Cause of Device-Related Incident
External factors; Support system failures; User errors

Clinical Specialty or Hospital Department
Anesthesia; Clinical/Biomedical Engineering; Emergency Medicine; Facilities Engineering; Obstetrics and Gynecology; OR / Surgery

Device Factors
*Not stated

Document Type
Hazard Reports

External Factors
Medical gas and vacuum supplies

Mechanism of Injury or Death
Barotrauma; Suffocation; Wrong drug

Support System Failures
Lack or failure of incoming and pre-use inspections

Tampering and/or Sabotage
*Not stated

User Errors
Device misassembly; Failure to perform pre-use inspection

Fittings/Adapters [11-726]; Fittings/Adapters, Pneumatic, Quick-Connect [11-731]; Medical Gas and Vacuum Systems [18-046]

Crossed Connections in Medical Gas Systems

Hazard [Health Devices Jul 1984;13(9):22]


ECRI received two reports of cross-connected medical gas lines. In both reports, nitrous oxide and oxygen couplers had been unscrewed at the threaded fittings that connect the back of the coupler housing to the gas supply hose. When reassembled, the couplers were reversed. While both reports involved one brand of quick-connect hose couplers, similar cross-connections can occur with virtually all other manufacturers' systems. The purpose of this Hazard Bulletin is not simply to discuss the two specific incidents, but to remind hospitals how easily (and innocuously) cross connections can occur in any medical gas system.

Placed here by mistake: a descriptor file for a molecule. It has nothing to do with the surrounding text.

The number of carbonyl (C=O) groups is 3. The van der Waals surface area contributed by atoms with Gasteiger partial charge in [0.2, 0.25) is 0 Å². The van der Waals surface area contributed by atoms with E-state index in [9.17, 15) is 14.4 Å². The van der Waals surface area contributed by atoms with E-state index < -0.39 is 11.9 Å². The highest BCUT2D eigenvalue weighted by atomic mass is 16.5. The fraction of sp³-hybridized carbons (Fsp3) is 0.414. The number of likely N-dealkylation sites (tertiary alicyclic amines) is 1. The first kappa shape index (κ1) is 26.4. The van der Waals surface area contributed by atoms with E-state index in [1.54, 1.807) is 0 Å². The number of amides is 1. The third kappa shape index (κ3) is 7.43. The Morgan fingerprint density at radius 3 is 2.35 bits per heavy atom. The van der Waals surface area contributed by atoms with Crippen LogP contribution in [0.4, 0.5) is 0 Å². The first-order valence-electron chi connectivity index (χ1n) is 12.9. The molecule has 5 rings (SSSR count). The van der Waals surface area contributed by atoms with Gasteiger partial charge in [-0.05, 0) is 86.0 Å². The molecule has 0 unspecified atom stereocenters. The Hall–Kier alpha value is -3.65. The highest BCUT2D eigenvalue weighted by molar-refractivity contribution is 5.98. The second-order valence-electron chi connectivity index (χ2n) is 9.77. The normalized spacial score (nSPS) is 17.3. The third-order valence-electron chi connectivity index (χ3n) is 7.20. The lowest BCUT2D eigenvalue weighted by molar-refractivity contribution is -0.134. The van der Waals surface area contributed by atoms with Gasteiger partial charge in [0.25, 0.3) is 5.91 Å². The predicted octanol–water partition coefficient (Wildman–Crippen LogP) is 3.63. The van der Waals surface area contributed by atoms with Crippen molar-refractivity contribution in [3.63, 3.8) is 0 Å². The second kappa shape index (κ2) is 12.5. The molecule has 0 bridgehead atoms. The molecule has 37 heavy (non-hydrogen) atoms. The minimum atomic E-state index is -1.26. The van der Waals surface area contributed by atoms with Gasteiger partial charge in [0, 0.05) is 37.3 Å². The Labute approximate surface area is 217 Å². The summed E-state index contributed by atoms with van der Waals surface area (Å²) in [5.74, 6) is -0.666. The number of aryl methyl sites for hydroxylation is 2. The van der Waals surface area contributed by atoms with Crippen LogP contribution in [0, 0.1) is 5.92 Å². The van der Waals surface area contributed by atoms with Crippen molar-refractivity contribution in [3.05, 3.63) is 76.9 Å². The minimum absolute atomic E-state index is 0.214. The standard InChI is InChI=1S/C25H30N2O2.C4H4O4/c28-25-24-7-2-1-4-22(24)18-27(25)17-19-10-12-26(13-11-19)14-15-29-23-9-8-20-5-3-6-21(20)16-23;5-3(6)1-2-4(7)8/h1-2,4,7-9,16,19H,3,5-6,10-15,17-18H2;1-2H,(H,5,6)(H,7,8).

The first incident occurred after attempted modification of an anesthesia machine's gas supply lines and resulted in the deaths of two patients. Legal action surrounding this incident was previously described in the literature (Biomed Saf Standard 1984;14 [Feb 5]:15-6).

In the second incident, the quick-connect couplers had been removed so that the cover plate of a ceiling-mounted gas hose reel system could be installed just prior to occupancy of a new operating room suite. Although the gas system had already undergone final inspection and certification, the seemingly trivial installation of the cover plate required the couplers to be temporarily removed from the hoses.

Improper replacement of the couplers led to crossed connections. Fortunately, a vigilant anesthesia department double-checked the medical gas system and noticed the crossed connections before clinical use.

Many types of quick-connect couplers have these threaded fittings. The threaded fittings are the same design for many manufacturer's couplers, and a variety of crossed connections are possible between oxygen, vacuum, nitrous oxide, air, and carbon dioxide.

The coupler face plates are usually color coded to correspond with the color of the gas hose or outlet. While this decreases the risk of misassembly and undetected crossed lines, it may not always be effective protection, as demonstrated by the reported cases.

We believe that this hazard exists with other manufacturers' couplers, as well as other types of medical gas system connectors. Any fittings that are accessible to service personnel or users and are not gas-specific throughout their design (e.g., pin indexed, unique threading) have the potential for crossed connections. We have also investigated a similar problem involving crossed connections with duplex cover plates for gas wall outlets (Health Devices 10:222, July 1981).